In addition to his first two figure paintings—Martin Luther King Jr. in 1974 and Frederick Douglass in 1975—the long list of portraits that Knox has painted includes educator Mary McLeod Bethune, writer Alex Haley, comedian Bill Cosby and family (twelve portraits between 1983 and 1991), boxer Muhammad Ali, early black U.S. senator Blanche Kelso Bruce, singer Paul Robeson, voting rights activist Fannie Lou Hamer with civil rights activist Ella Baker, baseball player Hank Aaron and wife Billy, lawyer Johnny Cochran, New York mayor David Dinkins, Dorothy Height (then of the National Council of Negro Women), Department of Energy secretary Hazel O'Leary, historian John Hope Franklin, and Supreme Court justices Thurgood Marshall and Ruth Bader Ginsburg. Franklin also commissioned Knox to paint a portrait of himself and his wife, Aurelia Elizabeth Franklin, whom he met at Fisk University in Nashville while they were students. In 2005 Knox unveiled the portrait for the couple at Fisk in the library renamed in their honor.
After more than twenty-five years as a portrait painter, Knox remains convinced that it is challenging and interesting to paint a human face. To be good at the task is difficult for an artist who wants to be successful. He believes that the painting must present an accurate likeness of the subject. It must tell a story; it tells the artist about that person's experiences and the things that helped to shape the subject as a person. "One must communicate a subject's character, spirit, and personality, and everything must speak the energy of the subject," he told the Washington Post.
Knox works from his single-car garage studio of his home in Silver Spring, Maryland, where he lives with his wife Roberta. He has three children—Amelia, Zachary, and Sheri. Daughter Sheri was born during his marriage in 1961 to Marceline Ward. He loves music, especially jazz, and saw a connection between President Clinton's love for the saxophone and his love for jazz. To relax, the soft-spoken, humble man listens to jazz and paints; sometimes he is up as early as 2:00 a.m. to begin his favorite pastime. Knox is on demand for interviews with journalists who are on a tight deadline, who want an interview, a photograph, or a piece of his work. As successful as he is, Knox has one unfilled passion—to paint a portrait of former South African president Nelson Man-dela. He also plans to paint historical themes, including the Civil Rights movement.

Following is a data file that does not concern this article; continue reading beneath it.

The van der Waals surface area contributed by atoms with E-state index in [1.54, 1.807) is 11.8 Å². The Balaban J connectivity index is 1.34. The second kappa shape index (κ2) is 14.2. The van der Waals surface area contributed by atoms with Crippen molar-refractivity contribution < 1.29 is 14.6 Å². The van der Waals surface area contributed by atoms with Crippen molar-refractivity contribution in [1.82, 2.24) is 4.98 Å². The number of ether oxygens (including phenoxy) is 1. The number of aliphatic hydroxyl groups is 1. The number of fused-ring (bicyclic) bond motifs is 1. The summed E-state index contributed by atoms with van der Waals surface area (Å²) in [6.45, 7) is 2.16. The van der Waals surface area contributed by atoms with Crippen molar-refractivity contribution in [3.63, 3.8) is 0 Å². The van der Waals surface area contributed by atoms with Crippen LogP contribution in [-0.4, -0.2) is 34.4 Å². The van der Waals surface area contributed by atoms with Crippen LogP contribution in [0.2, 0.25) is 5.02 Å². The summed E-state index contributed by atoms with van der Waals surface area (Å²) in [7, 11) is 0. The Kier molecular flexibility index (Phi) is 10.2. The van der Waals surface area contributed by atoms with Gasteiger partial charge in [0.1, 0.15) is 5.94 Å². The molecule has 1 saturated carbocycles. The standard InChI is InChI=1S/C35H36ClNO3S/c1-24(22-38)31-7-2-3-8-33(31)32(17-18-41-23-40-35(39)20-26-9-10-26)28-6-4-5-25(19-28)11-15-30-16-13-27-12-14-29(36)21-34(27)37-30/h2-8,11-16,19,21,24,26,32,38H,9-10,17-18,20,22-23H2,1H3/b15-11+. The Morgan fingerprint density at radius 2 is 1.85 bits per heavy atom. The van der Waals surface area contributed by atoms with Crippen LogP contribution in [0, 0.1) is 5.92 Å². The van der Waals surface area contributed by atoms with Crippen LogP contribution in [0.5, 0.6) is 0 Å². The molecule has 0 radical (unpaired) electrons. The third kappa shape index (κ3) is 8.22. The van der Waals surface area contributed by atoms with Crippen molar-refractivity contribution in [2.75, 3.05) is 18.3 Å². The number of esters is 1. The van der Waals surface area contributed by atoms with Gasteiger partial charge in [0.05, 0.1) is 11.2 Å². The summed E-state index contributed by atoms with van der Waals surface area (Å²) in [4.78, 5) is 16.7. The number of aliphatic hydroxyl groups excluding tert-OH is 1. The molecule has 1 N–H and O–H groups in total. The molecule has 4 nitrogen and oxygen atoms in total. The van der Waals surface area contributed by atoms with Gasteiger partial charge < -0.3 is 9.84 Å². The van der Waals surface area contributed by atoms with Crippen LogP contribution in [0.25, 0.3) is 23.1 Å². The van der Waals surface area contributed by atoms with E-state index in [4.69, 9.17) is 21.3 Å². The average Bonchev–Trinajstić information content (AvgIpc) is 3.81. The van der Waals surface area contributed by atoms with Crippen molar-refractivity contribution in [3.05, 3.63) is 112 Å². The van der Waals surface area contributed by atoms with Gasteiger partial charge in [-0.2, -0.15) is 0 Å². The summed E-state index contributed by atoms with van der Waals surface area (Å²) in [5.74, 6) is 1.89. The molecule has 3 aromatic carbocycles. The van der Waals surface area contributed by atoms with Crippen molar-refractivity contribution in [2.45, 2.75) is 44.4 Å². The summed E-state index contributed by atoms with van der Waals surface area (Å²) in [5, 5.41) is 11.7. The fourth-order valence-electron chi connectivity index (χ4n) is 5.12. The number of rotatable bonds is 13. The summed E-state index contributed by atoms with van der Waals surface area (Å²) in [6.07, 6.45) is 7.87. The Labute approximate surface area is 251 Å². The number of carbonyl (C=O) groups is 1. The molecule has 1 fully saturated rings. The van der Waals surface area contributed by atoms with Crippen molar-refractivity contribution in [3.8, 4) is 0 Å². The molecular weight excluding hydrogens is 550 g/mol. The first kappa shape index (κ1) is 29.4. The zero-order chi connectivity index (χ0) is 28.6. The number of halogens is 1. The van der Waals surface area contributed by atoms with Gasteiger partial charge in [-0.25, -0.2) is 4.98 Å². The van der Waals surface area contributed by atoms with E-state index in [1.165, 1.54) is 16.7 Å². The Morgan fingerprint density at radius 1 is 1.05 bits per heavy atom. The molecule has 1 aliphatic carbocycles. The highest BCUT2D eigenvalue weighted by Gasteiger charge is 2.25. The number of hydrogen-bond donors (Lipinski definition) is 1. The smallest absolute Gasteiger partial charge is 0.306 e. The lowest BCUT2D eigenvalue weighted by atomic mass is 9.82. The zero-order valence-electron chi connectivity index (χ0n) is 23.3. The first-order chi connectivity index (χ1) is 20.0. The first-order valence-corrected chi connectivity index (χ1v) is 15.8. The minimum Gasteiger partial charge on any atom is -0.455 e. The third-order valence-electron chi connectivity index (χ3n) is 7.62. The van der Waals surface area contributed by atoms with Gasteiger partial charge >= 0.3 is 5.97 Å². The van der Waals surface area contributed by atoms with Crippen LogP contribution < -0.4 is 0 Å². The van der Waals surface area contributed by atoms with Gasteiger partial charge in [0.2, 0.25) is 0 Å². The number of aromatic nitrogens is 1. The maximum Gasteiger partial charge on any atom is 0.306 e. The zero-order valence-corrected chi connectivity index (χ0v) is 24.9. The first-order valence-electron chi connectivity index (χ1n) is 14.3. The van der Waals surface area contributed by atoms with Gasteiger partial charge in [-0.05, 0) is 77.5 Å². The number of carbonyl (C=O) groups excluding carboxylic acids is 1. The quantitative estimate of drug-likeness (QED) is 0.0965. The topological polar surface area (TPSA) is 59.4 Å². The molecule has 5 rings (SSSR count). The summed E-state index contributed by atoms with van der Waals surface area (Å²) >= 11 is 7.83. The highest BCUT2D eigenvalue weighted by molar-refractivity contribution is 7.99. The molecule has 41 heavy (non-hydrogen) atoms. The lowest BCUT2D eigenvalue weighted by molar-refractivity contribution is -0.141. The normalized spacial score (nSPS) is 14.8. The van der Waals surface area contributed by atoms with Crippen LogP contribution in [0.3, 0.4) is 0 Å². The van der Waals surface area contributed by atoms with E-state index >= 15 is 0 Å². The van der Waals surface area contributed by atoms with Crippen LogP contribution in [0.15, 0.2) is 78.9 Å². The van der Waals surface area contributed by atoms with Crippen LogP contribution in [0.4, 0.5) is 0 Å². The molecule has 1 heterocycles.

The Clinton portraits, unveiled in a White House ceremony in 2004, introduced Simmie Knox to thousands of people, and he continues to inspire countless artists who want to become known, who now have new hope, and who now know the beauty of what can be created with oil and canvas. In the Louisville Scene, Robert Hall of the Anacostia Museum and Center for African American History and Culture (of the Smithsonian Institution) sums up the work of Knox at the White House and the lasting impression that he has made: "It's very special when you're asked to do a White House painting. What you're doing is painting your place in history."
"Now, Painter to the President." Newsweek (26 February 2001): 9.
Vargas, Jose Antonio. "A Painter Draws Attention at Last." Washington Post (16 June 2004): C1.
Knox, Simmie. Interview with Jessie Carney Smith, 29 April 2005.
――――. Interview with Jessie Carney Smith, 30 November 2004.
Jennings, Peter. "Person of the Week: Simmie Knox." http://abcnews.go.com/WNT/PersonOfWeek/story?id=1317225 (Accessed 23 November2004).
Klug, Foster. "Portrait Artist Does What He Likes: Listens to Jazz and Paints." Louisville Scene, 4 July2004. http://www.louisvillescene.com/2004/07/4arts_portrait.html (Accessed 27 November 2004).
"Simmie Knox, an Exceptional Portrait Artist." African American Registry. http://www.aaregistry.com/african_american_history/1642Simmie_Knox (Accessed 23 November 2004).
"Simmie Knox 'Takes Five.'" (Milwaukee) Journal Sentinel Online. 16 June 2004. http://www.jsonline.com/news/gen/june04/236882.asp (Accessed 28November 2004).
Simmie Knox Website. http://www.simmieknox.com/bio2.htm (Accessed 23 November 2004).
Jessie Carney Smith
"Knox, Simmie." Notable Black American Men, Book II. . Encyclopedia.com. (October 19, 2018). http://www.encyclopedia.com/african-american-focus/news-wires-white-papers-and-books/knox-simmie
"Knox, Simmie." Notable Black American Men, Book II. . Retrieved October 19, 2018 from Encyclopedia.com: http://www.encyclopedia.com/african-american-focus/news-wires-white-papers-and-books/knox-simmie